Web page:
I’m a senior in high school here in Eugene, and I read about you in the Register Guard today. I’ve been thinking about becoming a bartender for a while, and the article, along with your blog, pretty much sealed the deal. I was wondering if you would tell me how you got into it, what I should expect (the good and the bad of the job), and anything else you think is important. I really appreciate any advice you could give me, thanks for your time.
Get yourself some really comfortable shoes.
Just kidding. Sort of. I think that if you go back and check out some of my older posts you’ll get a pretty good idea of what I think are the positive and the negative aspects of being a career bartender, so check out the archives. But enough about me, let’s talk about you.
No matter what any high school guidance counselor tells you, most people rarely have any clue what they’ll be doing in ten, fifteen, or twenty years. Just look at me: I went to school to be an architect and now here I am answering bartending questions on the internet. So remember, keep your options open, because you never know where life will take you.
Now, I’m guessing (hoping, actually) that you’ve never set foot in a bar and won’t for several more years, so although I wonder why you want to become a bartender in the first place, I’m going to give you some advice.
1. Get a restaurant job. If you’re don’t already have plans for the summer after graduation, then type up a resume and hit the streets. Most large restaurants (your parents can tell you which ones) need bussers and hosts, so pound the pavement until you get hired bussing or hosting somewhere. You’ll get a good overview of the industry that you won’t be able to get any other way.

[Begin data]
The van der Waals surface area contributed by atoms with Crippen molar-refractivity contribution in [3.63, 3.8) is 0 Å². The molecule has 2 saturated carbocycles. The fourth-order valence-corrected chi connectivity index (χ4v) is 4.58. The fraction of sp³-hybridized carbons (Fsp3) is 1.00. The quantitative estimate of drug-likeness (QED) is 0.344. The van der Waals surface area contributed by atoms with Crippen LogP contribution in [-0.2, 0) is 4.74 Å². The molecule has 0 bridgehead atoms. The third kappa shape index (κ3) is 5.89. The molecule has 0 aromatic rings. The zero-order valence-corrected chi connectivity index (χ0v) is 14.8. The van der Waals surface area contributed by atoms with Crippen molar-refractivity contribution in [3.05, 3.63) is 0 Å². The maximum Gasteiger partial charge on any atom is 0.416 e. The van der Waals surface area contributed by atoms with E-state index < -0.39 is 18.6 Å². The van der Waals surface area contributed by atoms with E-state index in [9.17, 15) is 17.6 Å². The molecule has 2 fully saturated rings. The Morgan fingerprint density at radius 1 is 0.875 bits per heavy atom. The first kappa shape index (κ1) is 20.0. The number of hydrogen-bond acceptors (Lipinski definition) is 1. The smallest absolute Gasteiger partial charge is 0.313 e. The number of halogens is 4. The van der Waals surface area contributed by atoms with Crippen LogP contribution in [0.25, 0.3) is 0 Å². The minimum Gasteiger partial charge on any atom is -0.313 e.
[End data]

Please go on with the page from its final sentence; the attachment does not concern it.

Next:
2. Go to college. This business we’re in can be real short on intelligent people, so take some classes and get an education. And if you really want to choose a major that will help prepare you to be a modern-age bartender, take this next piece of advice seriously:
3. Learn to cook. The next big phase for bartending is coming out of the kitchen. Bartenders all over the world are starting to explore the culinary side of cocktails, and the next step is going to be universal acceptance. As mixology becomes more widely-regarded as a craft and less associated with alcoholism and binge-drinking (just as winemaking and brewing have done over the past thirty years) bartenders with culinary backgrounds are going to be at the forefront of the industry.
So what I’m saying is that having a head start in the kitchen is going to help you set yourself aside as a leader in the field, rather than just another schlub throwing around rum-and-Cokes all night.
There are cooking schools everywhere these days, Lane Community College in Eugene even has a great culinary arts program. Look into it.
And if you have any doubts about my predictions for the future of bartending, check out any of the links on the right for further reading – my friends can shed a whole lot more light on all of this for you.
Good luck, K, and keep us up-to-date in the comments section below!